With a whisper, the Taliban may threaten. They used harsh force to take power here after 20 years of deadly struggle and the deaths of tens of thousands of civilians.
Afghan women, on the other hand, refuse to be intimidated. Tamana Zaryabi Paryani is one of those women. Standing up to armed men who want to take away practically everything you’ve worked for in life takes guts.
She marched with dozens of others last weekend to demand the right to work and an education. Taliban fighters pepper-sprayed the demonstrators, and others claimed to have been stunned by electric shocks. They came home after making their voices heard. Some people thought they were being followed.
Women have stated that they are now captives in their own houses since the Taliban took power on August 15.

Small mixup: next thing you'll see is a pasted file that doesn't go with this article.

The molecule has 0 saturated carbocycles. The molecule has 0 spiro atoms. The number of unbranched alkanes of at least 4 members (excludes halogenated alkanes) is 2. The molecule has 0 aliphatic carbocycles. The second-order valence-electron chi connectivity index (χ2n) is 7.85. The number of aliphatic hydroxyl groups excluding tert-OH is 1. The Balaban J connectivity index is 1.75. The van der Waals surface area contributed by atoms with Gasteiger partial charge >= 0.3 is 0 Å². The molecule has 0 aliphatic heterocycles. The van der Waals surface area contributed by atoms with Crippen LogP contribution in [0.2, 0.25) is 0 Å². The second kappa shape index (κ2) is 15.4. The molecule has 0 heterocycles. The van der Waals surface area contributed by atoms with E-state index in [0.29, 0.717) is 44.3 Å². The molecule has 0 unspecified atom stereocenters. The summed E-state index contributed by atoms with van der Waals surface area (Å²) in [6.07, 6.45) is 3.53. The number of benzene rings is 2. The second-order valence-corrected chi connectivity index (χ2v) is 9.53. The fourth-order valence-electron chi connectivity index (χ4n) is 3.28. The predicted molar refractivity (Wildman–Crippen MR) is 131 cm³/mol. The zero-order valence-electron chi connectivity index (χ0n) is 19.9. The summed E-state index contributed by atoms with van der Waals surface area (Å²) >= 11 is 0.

The Taliban, on the other hand, had no female employees available to question women after dismissing a female police officer.
Inside the house, there was no one. The front door still had a giant muddy bootprint on it. According to neighbours, Ms Paryani and two of her sisters were hauled away, and no one has returned to the apartment since. They would only state that the sisters were abducted by an armed group.
That night, several female demonstrators were targeted. Another, Parawana Ibrahimkhel, is also missing. Despite this, the Taliban denied kidnapping them.
The Taliban are not recognised as the rightful authorities of Afghanistan by the majority of the world.
Under Taliban rule, Afghanistan has become the only country in the world to officially prohibit education based on gender, a key stumbling block in the Taliban’s desire for legitimacy and the easing of sanctions. The group is embarrassed by the regular protests by women raising awareness of the issue.
Over the last two decades, women in this country have overcome cultural and familial prejudices to live more freely. It is decades of progress that the Taliban look hell-bent on undoing.